In the same way, counterweight 27 is in the form of an elongated rod, which slides with clearance in sleeve 6. Counterweight 27 has two parts having different diameters, connected by a shoulder 28. The surface of shoulder 28, like that of shoulder 26, is a feature of the sensor. In the represented embodiment, said surface is 0.294 cm2.
The weight of sensor 22 is balanced by that of counterweight 27. Thus, these two parts are connected by a metal wire 30, which passes over two pulleys 32, 34 mounted on body 2.
A mirror 36 is fixed to sensor 22, whilst another mirror 38, inclined by 45° relative to the axis of sensor 22, is fixed to body 2. These two mirrors make it possible to reflect the beam of a laser used for measuring the displacement of the sensor. A Hewlett Packard 5501 laser associated with an interferometer is suitable for this measurement.
The travel of the sensor is given by the length of chambers 14 and 20. The drawing shows the sensor in its position of maximum extension. In this position, shoulder 28 of the counterweight is in contact with the upper wall of chamber 20. Reference numeral 24' designates the maximum retraction position of end 24. The distance between these two positions correspond to the capacity of the sensor.
The sensing pressure is given by surfaces S1 and S2 of shoulders 26, 28 and by the compressed gas pressure supplied by pipes 14a and 20a, which prevail in chambers 14 and 20. These pressures can be identical or different. In the present embodiment, s1 =0.345 cm2, s2 =0.294 cm2, s1 -s2 =Δ=0.051 cm2.
For a control pressure between 0.1 and 0.2 bar, the resulting force applying sensor 22 to the part to be inspected is between 0.5 and 0.10N, i.e. approximately 5 to 10 g.
The sensor according to the invention can pivot by 180° in accordance with arrows f and f', on either side of the position shown in the drawing. If θ is the angle of the axis of sensor 22 with the horizontal, starting from an angle θ=90° corresponding to a horizontal position of the sensor, pressure p (assumed to be identical in chambers 14 and 20) must at least be equal to (P/S)x cos·θ. In this formula, P designates the weight of sensor 22 and that of counterweight 27 (which are equal) and S the useful section of the counterweight. Thus, it is as from this pressure P that wire 30 connecting the sensor to the counterweight is taut. In the described embodiment, p=0.0272 kg and s=0.294 cm2. Under these conditions, for θ=180° (contact point of sensor 2 at the top), pressure p in chambers 14 and 20 must at least be equal to 0.092 bar. When the end 24 of the sensor is applied to an oblique surface with respect to the sensor axis, a contact action directed perpendicularly to the axis of the sensor is exerted on the latter. In order that the measurements are not falsified, it is necessary for the sensor to have a considerable rigidity at the sensing point. This is on the one hand dependent on the spacing of the air bearings and on the other on the rigidity of each of these bearings. In the presently described embodiment, the lateral displacement of the sensing point has been evaluated, i.e. the touch point 24, as 0.019 μm with the sensor extended and 0.008 μm with the sensor retracted.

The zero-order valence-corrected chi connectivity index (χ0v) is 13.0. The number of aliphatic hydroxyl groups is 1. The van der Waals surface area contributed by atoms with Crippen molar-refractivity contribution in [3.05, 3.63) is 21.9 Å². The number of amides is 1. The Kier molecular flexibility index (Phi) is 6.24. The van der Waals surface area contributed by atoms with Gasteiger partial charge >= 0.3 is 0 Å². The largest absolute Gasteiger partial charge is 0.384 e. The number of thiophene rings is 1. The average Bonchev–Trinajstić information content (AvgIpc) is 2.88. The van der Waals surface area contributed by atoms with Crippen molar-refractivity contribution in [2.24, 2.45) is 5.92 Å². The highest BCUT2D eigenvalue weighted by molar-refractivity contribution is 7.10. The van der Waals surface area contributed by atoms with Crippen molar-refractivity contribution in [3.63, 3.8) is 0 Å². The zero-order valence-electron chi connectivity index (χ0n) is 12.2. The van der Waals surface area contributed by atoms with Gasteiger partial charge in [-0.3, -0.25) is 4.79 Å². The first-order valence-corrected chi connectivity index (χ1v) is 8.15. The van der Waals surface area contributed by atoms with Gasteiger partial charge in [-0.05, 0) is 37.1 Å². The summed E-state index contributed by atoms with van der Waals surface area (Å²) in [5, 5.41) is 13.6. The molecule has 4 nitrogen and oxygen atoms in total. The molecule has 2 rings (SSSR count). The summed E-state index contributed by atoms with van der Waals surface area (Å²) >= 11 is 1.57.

With regards to the compressed air consumption, it is pointed out that the sensor and the counterweight function as jointless jacks. The leak in the circular groove is: ##EQU1##
In this formula, M is the mass flow in kg/s, p1 and p2 absolute pressures upstream and downstream in Pa, D the diameter of the slot in m, e the width of the slot in m, rT=constant=86400, 1 the slot length in m and η the dynamic viscosity of the air in Pl.
In the case where the pressure in chambers 14 and 20 is 0.2 bar, the following leakage flows are obtained:
0.034 l/min for groove 16b (diameter 10 mm),
0.035 l/min for groove 10b (diameter 10.3 mm),
0.041 l/min for grooves 12b and 18b, whose diameter is 12 mm.
Thus, the total compressed air flow rate is 0.151 l/min.
The sensing means is supplied with air as from an input pressure of 5 to 6 bars. This air is expanded in a regulating pressure reducer to a pressure of 2 bars and is then filtered in a 0.1μ filter. The air is then expanded to the supply pressure, which can vary from 0 to 0.2 bar, with a sensitivity of 0.03 millibar.
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|U.S. Classification||33/558, 33/815, 33/559|
|International Classification||G01B11/00, G01B5/008, G01B21/00|
|Jan 2, 1985||AS||Assignment|
Owner name: COMMISSARIAT A L ENERGIE ATOMIQUE 31/33, RUE DE LA
Free format text: ASSIGNMENT OF ASSIGNORS INTEREST.;ASSIGNORS:ANDRIE , PHILIPPE;MIMEUR, JACQUES;REEL/FRAME:004346/0316
Effective date: 19830706
|Nov 8, 1988||REMI||Maintenance fee reminder mailed|
|Apr 9, 1989||LAPS||Lapse for failure to pay maintenance fees|
|Jun 27, 1989||FP||Expired due to failure to pay maintenance fee|
Effective date: 19890409